‘They are all brothers and sisters’
Mario Marquez, director of the American Legion National Security Division, and American Legion National Vice Commander Paul Kennedy participate in a wreath-laying ceremony at the Vietnam Veterans Memorial in Washington, D.C., on Memorial Day, May 29. Photo by Sarah Silbiger

‘They are all brothers and sisters’

American Legion National Vice Commander Paul M. Kennedy, a member of Post 80 in Pittsburgh, placed a wreath at the Vietnam Wall during the annual Memorial Day observance. He then turned and reached out to some of the 58,000-plus names etched on the wall.

“There must be 200 people up here that I knew,” said Kennedy, who served from 1968 to 2008, retiring from the Army as a chief warrant officer. “Whether I knew them or not, they are all brothers and sisters.”

Kennedy has been a Legion member for 47 years.

“This was the highlight of my whole American Legion career, to represent the largest veterans organization, to go to the wall where I have quite a few of my friends on the wall, this was everything,” he said. “I won’t forget this. It was a great experience.”

His military tenure corresponds to a dramatic shift in the public perception of servicemembers. “There is quite the difference. People now realize what really went on there (Vietnam) and what we originally got blamed for isn’t really what happened.”

Even today, the healing continues for many Vietnam veterans. That’s why Kennedy handed out American Legion Be the One information, letting veterans know about the resources available as part of the initiative to reduce veteran suicide.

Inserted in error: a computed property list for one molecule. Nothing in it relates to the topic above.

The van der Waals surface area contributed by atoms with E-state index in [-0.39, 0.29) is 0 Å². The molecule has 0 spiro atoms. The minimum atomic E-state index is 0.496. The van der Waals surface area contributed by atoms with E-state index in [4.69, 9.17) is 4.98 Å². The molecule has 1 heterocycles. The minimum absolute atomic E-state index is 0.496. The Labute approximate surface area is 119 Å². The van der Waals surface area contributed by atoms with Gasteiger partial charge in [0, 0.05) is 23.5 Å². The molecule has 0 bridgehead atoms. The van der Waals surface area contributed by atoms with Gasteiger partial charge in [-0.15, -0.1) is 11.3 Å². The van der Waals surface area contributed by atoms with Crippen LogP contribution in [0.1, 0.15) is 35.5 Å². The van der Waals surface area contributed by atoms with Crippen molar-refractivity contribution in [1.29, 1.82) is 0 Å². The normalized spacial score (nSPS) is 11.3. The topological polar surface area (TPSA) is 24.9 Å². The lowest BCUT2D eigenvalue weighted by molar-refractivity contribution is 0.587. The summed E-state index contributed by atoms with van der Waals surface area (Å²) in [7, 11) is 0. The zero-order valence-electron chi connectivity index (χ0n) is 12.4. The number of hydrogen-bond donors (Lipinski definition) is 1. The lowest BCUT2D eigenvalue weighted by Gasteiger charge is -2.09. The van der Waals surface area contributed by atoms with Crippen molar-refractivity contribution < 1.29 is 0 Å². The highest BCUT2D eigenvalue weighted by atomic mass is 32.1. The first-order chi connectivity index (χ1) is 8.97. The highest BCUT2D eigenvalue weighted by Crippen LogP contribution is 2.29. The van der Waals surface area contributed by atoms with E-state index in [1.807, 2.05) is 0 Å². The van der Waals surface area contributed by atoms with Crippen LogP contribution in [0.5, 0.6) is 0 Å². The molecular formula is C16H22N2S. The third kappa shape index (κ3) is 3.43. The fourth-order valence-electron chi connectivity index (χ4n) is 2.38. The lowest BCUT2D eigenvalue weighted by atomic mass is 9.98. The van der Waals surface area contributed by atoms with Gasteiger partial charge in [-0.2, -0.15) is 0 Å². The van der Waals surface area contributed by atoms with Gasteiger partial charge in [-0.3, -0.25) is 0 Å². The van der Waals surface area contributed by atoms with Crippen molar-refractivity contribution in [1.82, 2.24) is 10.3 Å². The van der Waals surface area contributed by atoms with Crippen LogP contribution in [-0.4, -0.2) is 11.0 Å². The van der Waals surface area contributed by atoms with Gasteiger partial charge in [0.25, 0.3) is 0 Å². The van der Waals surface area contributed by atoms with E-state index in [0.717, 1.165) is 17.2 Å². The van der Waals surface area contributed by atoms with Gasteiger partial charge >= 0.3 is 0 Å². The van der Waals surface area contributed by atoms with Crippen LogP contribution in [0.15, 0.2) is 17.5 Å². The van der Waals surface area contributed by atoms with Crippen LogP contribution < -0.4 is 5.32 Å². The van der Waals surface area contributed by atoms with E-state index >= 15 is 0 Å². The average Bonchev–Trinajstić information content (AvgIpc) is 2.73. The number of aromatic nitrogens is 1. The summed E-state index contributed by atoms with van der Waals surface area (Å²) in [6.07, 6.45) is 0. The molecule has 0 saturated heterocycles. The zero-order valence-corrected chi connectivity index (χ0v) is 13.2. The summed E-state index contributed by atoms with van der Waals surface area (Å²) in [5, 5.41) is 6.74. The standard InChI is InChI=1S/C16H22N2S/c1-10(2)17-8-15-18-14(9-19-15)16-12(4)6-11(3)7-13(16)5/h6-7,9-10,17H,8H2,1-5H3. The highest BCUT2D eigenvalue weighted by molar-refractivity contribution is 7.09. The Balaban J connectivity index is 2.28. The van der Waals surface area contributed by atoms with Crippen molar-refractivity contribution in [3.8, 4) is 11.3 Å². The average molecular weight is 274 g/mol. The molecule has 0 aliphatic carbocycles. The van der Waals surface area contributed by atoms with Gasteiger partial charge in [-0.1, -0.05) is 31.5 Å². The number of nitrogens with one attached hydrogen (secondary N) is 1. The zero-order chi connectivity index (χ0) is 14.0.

“Be the One is the greatest program The American Legion has come up with for all veterans and their families, I’ve talked with a lot of families that are being helped by Be the One,” he said. “I’ve never hugged so many people before today.”

It was a ray of hope in an otherwise dreary day in the nation’s capital. At one point, a pause in the rain showers ushered in a profound moment. Upon drying, the names began to become visible once again, signifying the deep meaning of Memorial Day to the families of those 58,000 servicemembers.

Before the wreaths were laid, several speakers shared their memories.

Among them was Susan Kramer O’Neill, who served as an Army nurse during the Vietnam War. Speaking on behalf of the Vietnam Women’s Memorial, O’Neill described falling in love with the wall and finding solace in touching the names.

“When you’re a nurse, you don’t see a glorious war, you see the results of the war,” she said. “Because I was an operating room nurse, I don’t know any of the names on the wall. We didn’t track the names. We never heard them in most cases. And if we did, we forgot them because the next case was coming in.”

Retired Air Force Col. Dennis “Bud” Traynor received the Air Force Cross for his heroic efforts to save 176 lives April 4, 1975, during the first flight of “Operation Babylift.” The operation aimed to rescue orphaned babies and infants from Vietnam. After climbing to 23,000 feet, the rear cargo door of Traynor’s C5 Galaxy broke off, forcing him to crash land in a rice paddy field. Among the 138 killed in the crash were 11 of his crew, whose names are inscribed on the wall.

“Few wanted to go to war,” he said. “Some did it for patriotism, some did it for love of country. Some gave all, and I salute them and their families.”

Details of Traynor’s heroic landing of the C5 are detailed here.